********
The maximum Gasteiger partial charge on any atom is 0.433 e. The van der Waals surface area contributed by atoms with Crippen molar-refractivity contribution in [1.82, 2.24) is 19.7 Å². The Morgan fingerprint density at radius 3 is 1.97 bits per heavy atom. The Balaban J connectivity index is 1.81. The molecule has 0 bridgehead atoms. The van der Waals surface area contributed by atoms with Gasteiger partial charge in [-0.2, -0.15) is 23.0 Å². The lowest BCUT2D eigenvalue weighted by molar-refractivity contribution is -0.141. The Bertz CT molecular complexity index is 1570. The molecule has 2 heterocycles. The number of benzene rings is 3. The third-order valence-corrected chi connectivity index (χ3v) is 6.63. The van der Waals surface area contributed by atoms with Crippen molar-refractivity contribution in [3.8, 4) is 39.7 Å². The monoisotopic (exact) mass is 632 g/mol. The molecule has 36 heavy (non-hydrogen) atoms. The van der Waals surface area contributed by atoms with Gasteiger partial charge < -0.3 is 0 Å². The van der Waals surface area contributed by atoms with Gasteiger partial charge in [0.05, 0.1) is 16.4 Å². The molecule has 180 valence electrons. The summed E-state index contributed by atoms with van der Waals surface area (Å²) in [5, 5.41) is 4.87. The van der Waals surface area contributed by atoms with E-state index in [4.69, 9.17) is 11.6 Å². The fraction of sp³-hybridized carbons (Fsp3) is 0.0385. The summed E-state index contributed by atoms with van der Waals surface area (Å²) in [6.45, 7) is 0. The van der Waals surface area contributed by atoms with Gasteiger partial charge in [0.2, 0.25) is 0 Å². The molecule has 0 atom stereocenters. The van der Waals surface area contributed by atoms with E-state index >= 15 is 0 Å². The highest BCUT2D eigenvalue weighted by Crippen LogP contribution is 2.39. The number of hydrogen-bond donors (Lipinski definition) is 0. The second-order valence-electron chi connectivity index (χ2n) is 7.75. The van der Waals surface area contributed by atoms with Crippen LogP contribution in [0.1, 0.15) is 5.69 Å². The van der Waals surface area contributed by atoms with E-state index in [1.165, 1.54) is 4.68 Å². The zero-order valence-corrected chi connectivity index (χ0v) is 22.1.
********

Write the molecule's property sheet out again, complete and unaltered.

The maximum Gasteiger partial charge on any atom is 0.433 e. The van der Waals surface area contributed by atoms with Crippen molar-refractivity contribution in [1.82, 2.24) is 19.7 Å². The Morgan fingerprint density at radius 3 is 1.97 bits per heavy atom. The Balaban J connectivity index is 1.81. The molecule has 0 bridgehead atoms. The van der Waals surface area contributed by atoms with Gasteiger partial charge in [-0.2, -0.15) is 23.0 Å². The lowest BCUT2D eigenvalue weighted by molar-refractivity contribution is -0.141. The Bertz CT molecular complexity index is 1570. The molecule has 2 heterocycles. The number of benzene rings is 3. The third-order valence-corrected chi connectivity index (χ3v) is 6.63. The van der Waals surface area contributed by atoms with Crippen molar-refractivity contribution in [3.8, 4) is 39.7 Å². The monoisotopic (exact) mass is 632 g/mol. The molecule has 36 heavy (non-hydrogen) atoms. The van der Waals surface area contributed by atoms with Gasteiger partial charge < -0.3 is 0 Å². The van der Waals surface area contributed by atoms with Gasteiger partial charge in [0.05, 0.1) is 16.4 Å². The molecule has 180 valence electrons. The summed E-state index contributed by atoms with van der Waals surface area (Å²) in [5, 5.41) is 4.87. The van der Waals surface area contributed by atoms with E-state index in [4.69, 9.17) is 11.6 Å². The fraction of sp³-hybridized carbons (Fsp3) is 0.0385. The summed E-state index contributed by atoms with van der Waals surface area (Å²) in [6.45, 7) is 0. The van der Waals surface area contributed by atoms with Gasteiger partial charge in [0.2, 0.25) is 0 Å². The molecule has 0 atom stereocenters. The van der Waals surface area contributed by atoms with E-state index >= 15 is 0 Å². The highest BCUT2D eigenvalue weighted by Crippen LogP contribution is 2.39. The number of hydrogen-bond donors (Lipinski definition) is 0. The second-order valence-electron chi connectivity index (χ2n) is 7.75. The van der Waals surface area contributed by atoms with Crippen LogP contribution in [0.1, 0.15) is 5.69 Å². The van der Waals surface area contributed by atoms with E-state index in [1.165, 1.54) is 4.68 Å². The zero-order valence-corrected chi connectivity index (χ0v) is 22.1.